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The Tremolo (continued) 33
pick against the next string, the angle of hand and pick, the striking- of the pair of strings in
both down and up strokes, the looseness of the pick and the easy gliding of the back of the lit-
tle finger on the top.
There can be but one rule given as to the number of strokes to be played to any given note- it
must be an even number, that is, start with a down stroke and end with an up stroke. It is occa-
sionally necessary to begin a tremolo with an up stroke, in which case this rule would have to be
A definite number, as four, eight or sixteen strokes, should never be applied or thought of, in con-
nection with notes of any denomination whatever, as this measured or rhythmical stroke does not
make a tremolo.
The following Exercises are for the purpose of developing the regularity and speed of the down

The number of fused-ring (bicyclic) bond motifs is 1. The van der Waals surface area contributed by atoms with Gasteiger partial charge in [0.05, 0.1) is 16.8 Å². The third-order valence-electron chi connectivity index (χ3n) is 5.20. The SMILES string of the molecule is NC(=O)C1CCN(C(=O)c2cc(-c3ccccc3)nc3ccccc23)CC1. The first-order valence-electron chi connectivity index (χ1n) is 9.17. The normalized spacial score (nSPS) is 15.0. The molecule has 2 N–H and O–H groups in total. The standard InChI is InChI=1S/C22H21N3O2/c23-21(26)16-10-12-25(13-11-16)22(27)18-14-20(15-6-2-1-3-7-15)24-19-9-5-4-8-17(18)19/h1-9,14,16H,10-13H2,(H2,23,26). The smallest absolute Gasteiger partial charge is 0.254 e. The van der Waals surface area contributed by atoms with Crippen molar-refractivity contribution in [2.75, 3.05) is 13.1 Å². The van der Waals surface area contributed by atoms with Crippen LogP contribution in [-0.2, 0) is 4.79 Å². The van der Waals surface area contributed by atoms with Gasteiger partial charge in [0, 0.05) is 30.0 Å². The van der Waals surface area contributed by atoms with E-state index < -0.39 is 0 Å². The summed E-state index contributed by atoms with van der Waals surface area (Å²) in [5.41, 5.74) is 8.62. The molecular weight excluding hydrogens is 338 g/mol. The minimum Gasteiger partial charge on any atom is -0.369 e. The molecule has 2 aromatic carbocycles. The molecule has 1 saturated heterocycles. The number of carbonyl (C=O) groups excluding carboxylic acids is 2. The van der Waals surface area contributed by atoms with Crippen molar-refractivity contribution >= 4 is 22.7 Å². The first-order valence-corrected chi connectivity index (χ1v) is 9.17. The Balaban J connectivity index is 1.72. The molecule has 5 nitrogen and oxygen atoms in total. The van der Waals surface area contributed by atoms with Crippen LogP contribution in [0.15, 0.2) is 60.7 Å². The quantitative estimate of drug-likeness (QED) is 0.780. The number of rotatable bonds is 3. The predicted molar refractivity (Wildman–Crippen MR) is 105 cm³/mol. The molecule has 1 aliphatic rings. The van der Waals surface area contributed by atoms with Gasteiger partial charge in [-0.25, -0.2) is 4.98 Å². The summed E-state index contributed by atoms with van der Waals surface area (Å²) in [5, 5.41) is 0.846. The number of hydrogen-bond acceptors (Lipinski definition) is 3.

and up strokes and in their practice it is suggested that, instead of accenting the groups, the ac-
cents be confined to each new note or letter, as it is encountered, thus, in the first Exercise, accent-
ing the first G only, making the succeeding fifteen notes a steady but unaccented string" of strokes.
These studies are to be practiced until the strokes can be made very rapidly and very evenly-
just as though they were being counted or measured, but without doing this. The abbreviations in
the second Exercise do not indicate the tremolo, but merely that each quarter note is to be played
in sixteenths, this being made still plainer by means of the four dots over the notes. This abbrevi-
ation was formerly used in mandolin music to indicate the tremolo, but never properly.